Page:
A skin graft surgery is the removal of healthy skin from one area of the body to be used in another area. It is done to replace skin that has been severely damaged. The skin grafts are most often taken from the side of the thigh, buttocks, below the collarbone, near the ear, or the upper arm.
When possible the skin graft will be taken from your own body. This type of graft is called an autograft. However, this is not always possible. Other sources of graft include:
- Allograft—skin taken from another human source, such as a cadaver
- Xenograft—skin taken from an animal source
- Synthetic (manmade) tissue
These other sources are only meant for temporary use. They can help protect the area until your own skin grows back.
Reasons for Procedure
Skin grafts are done to:
- Promote healing of:
- Restore skin removed during surgery. Examples include: treatment for skin cancer, tumor removal, or after serious skin infection.
Successful transplanted skin will attach and grow in the new area. The appearance of the skin will vary. The type of skin graft used and the area it was needed will play a role in the cosmetic outcome.
Problems from the procedure are rare, but all procedures have some risk. Your doctor will review potential problems, like:
- Graft failure
- Infection at either the donor or recipient site
- Poor healing
- Increased or decreased sensation at the recipient site
- Hair may not grow on recipient site
- Graft tissue contracts, interfering with limb movement
- A collection of blood outside of a vessel, known as a hematoma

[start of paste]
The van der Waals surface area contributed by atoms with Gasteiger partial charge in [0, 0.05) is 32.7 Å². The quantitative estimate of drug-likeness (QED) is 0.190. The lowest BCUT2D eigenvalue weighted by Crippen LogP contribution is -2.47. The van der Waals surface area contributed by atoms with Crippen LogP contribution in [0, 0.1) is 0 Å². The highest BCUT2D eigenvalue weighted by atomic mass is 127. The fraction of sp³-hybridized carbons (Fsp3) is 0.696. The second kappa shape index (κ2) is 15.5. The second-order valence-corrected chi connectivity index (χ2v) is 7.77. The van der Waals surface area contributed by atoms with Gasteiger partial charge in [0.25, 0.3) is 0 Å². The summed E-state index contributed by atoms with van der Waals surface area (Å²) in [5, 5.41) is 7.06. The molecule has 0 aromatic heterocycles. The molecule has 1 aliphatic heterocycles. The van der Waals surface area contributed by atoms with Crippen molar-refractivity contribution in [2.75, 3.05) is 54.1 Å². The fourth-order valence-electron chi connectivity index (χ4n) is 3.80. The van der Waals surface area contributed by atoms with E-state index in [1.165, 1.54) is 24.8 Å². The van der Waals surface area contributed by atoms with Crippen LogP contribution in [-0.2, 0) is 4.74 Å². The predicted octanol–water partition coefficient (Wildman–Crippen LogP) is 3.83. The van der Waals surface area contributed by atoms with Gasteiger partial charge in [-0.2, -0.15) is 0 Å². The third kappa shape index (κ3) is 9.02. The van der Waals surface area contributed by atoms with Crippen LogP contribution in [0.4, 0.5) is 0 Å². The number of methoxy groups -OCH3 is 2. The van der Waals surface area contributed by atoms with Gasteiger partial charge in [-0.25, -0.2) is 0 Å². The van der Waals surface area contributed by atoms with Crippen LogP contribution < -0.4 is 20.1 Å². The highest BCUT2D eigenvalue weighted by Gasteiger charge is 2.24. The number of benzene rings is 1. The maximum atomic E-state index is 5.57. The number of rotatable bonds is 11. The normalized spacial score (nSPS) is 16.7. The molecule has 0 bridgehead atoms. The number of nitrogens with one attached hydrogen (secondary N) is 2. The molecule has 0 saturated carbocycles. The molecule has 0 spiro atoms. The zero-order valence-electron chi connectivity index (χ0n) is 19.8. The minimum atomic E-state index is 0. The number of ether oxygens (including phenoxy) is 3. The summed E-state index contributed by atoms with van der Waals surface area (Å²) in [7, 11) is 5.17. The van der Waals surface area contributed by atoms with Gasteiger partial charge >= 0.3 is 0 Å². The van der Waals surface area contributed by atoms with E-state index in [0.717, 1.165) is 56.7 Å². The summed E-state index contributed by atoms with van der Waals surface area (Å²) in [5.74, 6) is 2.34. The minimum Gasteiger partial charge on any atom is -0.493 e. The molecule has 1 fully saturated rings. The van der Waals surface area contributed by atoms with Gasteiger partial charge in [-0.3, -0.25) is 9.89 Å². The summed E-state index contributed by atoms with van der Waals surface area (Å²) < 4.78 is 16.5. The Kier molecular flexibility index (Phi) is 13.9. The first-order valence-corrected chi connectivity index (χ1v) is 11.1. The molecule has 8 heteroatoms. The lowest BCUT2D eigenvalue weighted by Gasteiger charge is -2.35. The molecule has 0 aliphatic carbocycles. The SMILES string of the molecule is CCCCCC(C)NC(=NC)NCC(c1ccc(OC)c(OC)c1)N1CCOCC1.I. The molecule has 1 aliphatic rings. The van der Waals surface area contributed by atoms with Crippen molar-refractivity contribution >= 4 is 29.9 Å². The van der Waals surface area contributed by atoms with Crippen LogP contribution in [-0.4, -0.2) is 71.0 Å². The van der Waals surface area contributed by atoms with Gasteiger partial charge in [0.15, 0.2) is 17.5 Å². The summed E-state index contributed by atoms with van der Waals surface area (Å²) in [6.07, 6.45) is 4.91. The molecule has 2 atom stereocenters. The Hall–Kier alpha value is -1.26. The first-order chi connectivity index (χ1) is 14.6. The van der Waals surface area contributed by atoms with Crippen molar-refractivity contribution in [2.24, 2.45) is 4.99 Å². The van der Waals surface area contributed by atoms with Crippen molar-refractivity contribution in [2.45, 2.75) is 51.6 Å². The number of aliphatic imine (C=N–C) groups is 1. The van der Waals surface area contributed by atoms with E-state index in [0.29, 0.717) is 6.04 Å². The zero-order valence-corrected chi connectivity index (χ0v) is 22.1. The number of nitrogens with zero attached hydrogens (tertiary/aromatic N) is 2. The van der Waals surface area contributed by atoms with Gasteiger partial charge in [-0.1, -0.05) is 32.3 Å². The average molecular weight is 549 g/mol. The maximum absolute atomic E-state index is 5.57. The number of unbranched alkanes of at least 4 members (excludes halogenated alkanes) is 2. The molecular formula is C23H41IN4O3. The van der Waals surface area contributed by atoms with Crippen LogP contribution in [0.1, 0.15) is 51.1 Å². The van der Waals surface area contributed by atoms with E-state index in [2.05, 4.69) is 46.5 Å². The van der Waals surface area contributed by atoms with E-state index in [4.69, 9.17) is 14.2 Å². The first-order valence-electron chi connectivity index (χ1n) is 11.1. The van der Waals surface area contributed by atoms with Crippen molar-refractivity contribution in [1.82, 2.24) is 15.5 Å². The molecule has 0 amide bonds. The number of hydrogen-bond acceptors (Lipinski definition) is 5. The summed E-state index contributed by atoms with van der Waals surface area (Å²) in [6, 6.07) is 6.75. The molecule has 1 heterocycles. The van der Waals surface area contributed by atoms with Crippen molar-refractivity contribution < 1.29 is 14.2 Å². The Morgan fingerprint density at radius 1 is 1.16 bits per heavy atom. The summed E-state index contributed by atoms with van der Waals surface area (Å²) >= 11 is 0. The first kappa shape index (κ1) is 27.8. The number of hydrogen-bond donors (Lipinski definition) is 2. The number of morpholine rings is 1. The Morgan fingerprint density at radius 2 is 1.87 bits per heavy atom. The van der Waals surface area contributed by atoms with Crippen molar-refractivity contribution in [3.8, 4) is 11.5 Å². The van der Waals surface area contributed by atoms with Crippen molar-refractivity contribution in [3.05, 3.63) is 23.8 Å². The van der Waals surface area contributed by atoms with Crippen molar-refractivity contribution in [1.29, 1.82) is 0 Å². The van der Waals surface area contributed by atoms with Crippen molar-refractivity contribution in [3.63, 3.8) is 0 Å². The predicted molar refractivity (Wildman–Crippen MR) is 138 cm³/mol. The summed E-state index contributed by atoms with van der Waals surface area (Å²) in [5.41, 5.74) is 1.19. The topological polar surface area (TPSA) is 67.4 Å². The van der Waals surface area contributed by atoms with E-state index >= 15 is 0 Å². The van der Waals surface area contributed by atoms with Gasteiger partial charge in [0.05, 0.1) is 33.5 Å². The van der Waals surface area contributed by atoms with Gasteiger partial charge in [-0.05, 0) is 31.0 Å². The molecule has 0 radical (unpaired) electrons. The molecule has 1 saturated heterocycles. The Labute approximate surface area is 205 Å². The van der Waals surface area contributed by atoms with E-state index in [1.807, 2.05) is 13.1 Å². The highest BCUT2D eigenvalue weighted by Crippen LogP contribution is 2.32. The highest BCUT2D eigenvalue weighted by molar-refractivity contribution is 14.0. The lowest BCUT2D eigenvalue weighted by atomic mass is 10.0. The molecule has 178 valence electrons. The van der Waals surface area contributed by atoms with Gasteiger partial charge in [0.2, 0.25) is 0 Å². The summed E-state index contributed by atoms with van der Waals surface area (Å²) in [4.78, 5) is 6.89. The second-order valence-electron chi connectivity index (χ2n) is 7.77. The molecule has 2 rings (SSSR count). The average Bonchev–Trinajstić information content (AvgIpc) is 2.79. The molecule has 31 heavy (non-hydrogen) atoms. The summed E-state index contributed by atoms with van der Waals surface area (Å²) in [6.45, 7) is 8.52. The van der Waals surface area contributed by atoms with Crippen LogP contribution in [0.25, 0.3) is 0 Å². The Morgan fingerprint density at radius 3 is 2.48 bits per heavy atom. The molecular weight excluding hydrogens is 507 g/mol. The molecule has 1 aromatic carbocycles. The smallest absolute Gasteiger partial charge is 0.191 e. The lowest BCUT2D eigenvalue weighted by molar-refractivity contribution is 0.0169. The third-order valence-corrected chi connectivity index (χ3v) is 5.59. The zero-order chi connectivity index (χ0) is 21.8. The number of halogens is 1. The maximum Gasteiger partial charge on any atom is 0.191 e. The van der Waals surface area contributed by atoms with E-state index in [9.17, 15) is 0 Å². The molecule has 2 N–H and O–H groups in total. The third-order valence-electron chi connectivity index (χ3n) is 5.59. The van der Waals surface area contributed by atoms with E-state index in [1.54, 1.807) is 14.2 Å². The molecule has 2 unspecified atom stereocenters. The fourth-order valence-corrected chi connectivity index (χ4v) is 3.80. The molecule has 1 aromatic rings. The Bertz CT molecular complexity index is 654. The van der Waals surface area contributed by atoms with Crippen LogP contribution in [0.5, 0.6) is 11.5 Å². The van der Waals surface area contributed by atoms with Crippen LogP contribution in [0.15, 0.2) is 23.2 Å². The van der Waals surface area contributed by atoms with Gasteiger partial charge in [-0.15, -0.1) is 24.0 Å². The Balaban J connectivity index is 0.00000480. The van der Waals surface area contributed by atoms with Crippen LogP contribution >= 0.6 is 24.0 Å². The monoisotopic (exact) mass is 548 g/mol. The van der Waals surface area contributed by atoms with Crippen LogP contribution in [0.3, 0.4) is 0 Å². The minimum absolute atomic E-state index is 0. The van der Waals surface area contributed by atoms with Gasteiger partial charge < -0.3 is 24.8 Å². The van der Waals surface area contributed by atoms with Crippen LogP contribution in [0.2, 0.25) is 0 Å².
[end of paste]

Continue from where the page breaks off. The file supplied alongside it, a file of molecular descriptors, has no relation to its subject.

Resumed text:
- Differences in skin coloration
Factors that may increase the risk of complications include:
- Age—newborns, infants, or adults aged 60 years and older
- Poor overall health
- Use of certain medications
What to Expect
Prior to Procedure
The wound will be cleaned.
Depending on the surgery, you may receive:
- Local anesthesia—the immediate area is numbed
- Regional anesthesia—a large area of your body will be numbed, but you will be awake
- General anesthesia —you will be asleep
Description of Procedure
The wound will be measured. A pattern of the wound will be traced and outlined over the donor site. The donor tissue will be removed with a scalpel or special harvesting machine.
There are three main types of skin graft techniques. Your doctor will talk about the benefits and risks of options for you.
- Split-thickness graft —The doctor will remove the top and middle layer of skin. This type of graft allows the area to heal more quickly. There may be color differences in this type of graft. Multiple holes are placed in the graft. This can give it a mesh appearance. The mesh allows fluid to leak out from the tissue under the graft. The meshed skin will be able to spread out over a much larger area of injury.
- Full-thickness graft —The doctor will remove and transfer of the entire thickness of the skin. Stitches are often needed at the donor site. The final outcome is usually better. This method is often used for areas where cosmetic outcome is important, such as the face. The use of full-thickness skin grafts is limited by size and donation area. It would be hard to close a large donation area with stitches.